Wednesday, September 8, 2010

Course Overload #17: "Can You Hear Me Now?"

It’s crunch time, kids. You know, the time of the semester when all of your professors get together and custom tailor the due dates for all your massive papers to give you, and only you, the most consecutive aneurysms. It’s as if there’s a quota for exploding students’ heads that must be filled, or no one gets paid and Christmas will be ruined. And you don’t want to ruin everyone’s Christmas, do you?

Well do you?

It was somewhere during crunch time last week that I found myself in a jam: I needed to finish the 25,000 page epic that is John Steinbeck’s The Grapes of Wrath, but I had no time to go home and barricade myself in my room for the next 67 hours to do so. With no millionaire relatives about to kick the bucket, it looked like I was going to have to take the hard way out and actually complete college. And that meant reading the book, crunch time or not.

Ah, the library. The second floor is my quiet place. Whenever I need to read a book or perhaps perform impromptu surgery on a wounded classmate, that’s where I go. As I opened the door to the second floor, I noticed the big pink sign that said it was reserved for quiet study, and no cell phones are allowed, etc. It was the same sign I’d been staring at since freshman year, so I didn’t think much about it.

I found a seat near the window overlooking Wonka Hall and pulled out the 13th volume of The Grapes of Wrath. Thankfully, I didn’t have carpal tunnel syndrome quite yet from all the typing and writing that the end of the semester brings, so I could actually lift the book myself without having to resort to paying the nearest child or elderly woman a nickel to lift it for me.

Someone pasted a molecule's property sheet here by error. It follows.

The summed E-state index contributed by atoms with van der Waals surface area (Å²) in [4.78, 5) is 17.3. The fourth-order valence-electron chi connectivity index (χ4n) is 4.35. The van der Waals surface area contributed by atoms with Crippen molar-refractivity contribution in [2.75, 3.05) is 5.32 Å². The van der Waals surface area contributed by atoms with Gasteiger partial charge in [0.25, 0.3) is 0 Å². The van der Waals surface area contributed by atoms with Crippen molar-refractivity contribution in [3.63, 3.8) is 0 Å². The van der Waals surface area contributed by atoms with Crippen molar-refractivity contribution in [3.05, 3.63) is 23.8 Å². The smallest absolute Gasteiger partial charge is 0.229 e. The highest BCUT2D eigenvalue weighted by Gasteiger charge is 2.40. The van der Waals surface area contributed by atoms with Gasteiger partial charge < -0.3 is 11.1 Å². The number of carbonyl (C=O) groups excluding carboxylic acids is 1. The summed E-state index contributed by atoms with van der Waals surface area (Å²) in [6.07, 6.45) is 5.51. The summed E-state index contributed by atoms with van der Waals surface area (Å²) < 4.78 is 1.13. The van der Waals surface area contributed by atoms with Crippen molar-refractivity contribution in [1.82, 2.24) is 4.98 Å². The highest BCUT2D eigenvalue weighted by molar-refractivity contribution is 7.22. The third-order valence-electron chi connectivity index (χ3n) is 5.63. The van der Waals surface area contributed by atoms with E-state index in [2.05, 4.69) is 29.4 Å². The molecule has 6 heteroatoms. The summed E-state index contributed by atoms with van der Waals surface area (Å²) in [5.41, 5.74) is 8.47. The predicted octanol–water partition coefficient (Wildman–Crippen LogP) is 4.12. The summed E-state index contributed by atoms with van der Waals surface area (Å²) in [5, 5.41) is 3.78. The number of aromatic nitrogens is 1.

I figured it out – if I kept reading until 5 the next morning, I’d finish the novel. That would leave me just enough time to take a seven minute nap before I started my history paper. “That’s almost double the amount of sleep I got last night,” I thought to myself proudly.

But just then, the door opened and I listened as someone walked in, stomping the whole way. It was as if whoever just walked in was trying to be as noisy as possible for some reason, because they would win some kind of contest for being the loudest in the library or something.

By now I was already praying that he was in the wrong place; that perhaps he was looking for the Stomping Room but wound up in the library by accident. But I knew deep down inside that he was there intentionally. As I pleaded with God to have him sit somewhere far away, he sat down in the cubicle in front of me. The first thing he did wasn’t to open a book, or pull out at notebook. No, because that would have made sense. The first thing he did was pull out his cell phone.

“Hey,” he began. “I was thinking that tomorrow, we could ride around this town, and… I don’t care if the cops chase us around, we’ll just let them…”